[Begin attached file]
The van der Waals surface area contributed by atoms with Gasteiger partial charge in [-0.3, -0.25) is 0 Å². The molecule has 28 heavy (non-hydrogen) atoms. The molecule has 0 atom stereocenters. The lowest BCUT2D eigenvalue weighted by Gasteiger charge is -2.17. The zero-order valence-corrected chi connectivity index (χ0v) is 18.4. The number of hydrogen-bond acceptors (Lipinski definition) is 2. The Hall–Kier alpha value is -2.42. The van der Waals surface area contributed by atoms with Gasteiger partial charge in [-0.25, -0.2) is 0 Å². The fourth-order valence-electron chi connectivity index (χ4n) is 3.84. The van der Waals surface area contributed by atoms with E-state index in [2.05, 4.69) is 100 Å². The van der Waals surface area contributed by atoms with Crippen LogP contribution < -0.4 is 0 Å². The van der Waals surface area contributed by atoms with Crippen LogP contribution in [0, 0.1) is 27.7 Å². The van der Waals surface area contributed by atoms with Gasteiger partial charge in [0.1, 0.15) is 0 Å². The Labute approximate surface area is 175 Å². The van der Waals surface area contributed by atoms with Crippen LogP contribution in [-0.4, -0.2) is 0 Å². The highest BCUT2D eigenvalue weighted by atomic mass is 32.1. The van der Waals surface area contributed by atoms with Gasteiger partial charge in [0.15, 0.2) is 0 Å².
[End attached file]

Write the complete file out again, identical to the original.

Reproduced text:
The van der Waals surface area contributed by atoms with Gasteiger partial charge in [-0.3, -0.25) is 0 Å². The molecule has 28 heavy (non-hydrogen) atoms. The molecule has 0 atom stereocenters. The lowest BCUT2D eigenvalue weighted by Gasteiger charge is -2.17. The zero-order valence-corrected chi connectivity index (χ0v) is 18.4. The number of hydrogen-bond acceptors (Lipinski definition) is 2. The Hall–Kier alpha value is -2.42. The van der Waals surface area contributed by atoms with Gasteiger partial charge in [-0.25, -0.2) is 0 Å². The fourth-order valence-electron chi connectivity index (χ4n) is 3.84. The van der Waals surface area contributed by atoms with E-state index in [2.05, 4.69) is 100 Å². The van der Waals surface area contributed by atoms with Crippen LogP contribution < -0.4 is 0 Å². The van der Waals surface area contributed by atoms with Crippen LogP contribution in [0, 0.1) is 27.7 Å². The van der Waals surface area contributed by atoms with Gasteiger partial charge in [0.1, 0.15) is 0 Å². The Labute approximate surface area is 175 Å². The van der Waals surface area contributed by atoms with Crippen LogP contribution in [-0.4, -0.2) is 0 Å². The highest BCUT2D eigenvalue weighted by atomic mass is 32.1. The van der Waals surface area contributed by atoms with Gasteiger partial charge in [0.15, 0.2) is 0 Å².